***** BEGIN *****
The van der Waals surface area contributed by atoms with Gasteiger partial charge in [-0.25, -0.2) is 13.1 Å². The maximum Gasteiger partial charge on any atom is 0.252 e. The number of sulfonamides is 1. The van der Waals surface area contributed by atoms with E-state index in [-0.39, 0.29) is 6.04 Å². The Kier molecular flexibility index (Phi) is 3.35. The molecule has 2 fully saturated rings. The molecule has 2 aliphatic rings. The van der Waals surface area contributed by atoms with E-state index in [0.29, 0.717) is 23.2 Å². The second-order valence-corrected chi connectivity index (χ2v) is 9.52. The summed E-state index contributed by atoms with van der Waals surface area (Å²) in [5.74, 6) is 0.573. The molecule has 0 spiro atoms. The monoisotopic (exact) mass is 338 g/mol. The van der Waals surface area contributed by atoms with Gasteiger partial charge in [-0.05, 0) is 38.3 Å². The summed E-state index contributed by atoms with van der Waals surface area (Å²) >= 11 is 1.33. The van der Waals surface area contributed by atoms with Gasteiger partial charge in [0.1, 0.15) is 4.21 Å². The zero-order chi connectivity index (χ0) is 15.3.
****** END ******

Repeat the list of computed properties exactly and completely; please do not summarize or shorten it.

The van der Waals surface area contributed by atoms with Gasteiger partial charge in [-0.25, -0.2) is 13.1 Å². The maximum Gasteiger partial charge on any atom is 0.252 e. The number of sulfonamides is 1. The van der Waals surface area contributed by atoms with E-state index in [-0.39, 0.29) is 6.04 Å². The Kier molecular flexibility index (Phi) is 3.35. The molecule has 2 fully saturated rings. The molecule has 2 aliphatic rings. The van der Waals surface area contributed by atoms with E-state index in [0.29, 0.717) is 23.2 Å². The second-order valence-corrected chi connectivity index (χ2v) is 9.52. The summed E-state index contributed by atoms with van der Waals surface area (Å²) in [5.74, 6) is 0.573. The molecule has 0 spiro atoms. The monoisotopic (exact) mass is 338 g/mol. The van der Waals surface area contributed by atoms with Gasteiger partial charge in [-0.05, 0) is 38.3 Å². The summed E-state index contributed by atoms with van der Waals surface area (Å²) >= 11 is 1.33. The van der Waals surface area contributed by atoms with Gasteiger partial charge in [0.1, 0.15) is 4.21 Å². The zero-order chi connectivity index (χ0) is 15.3.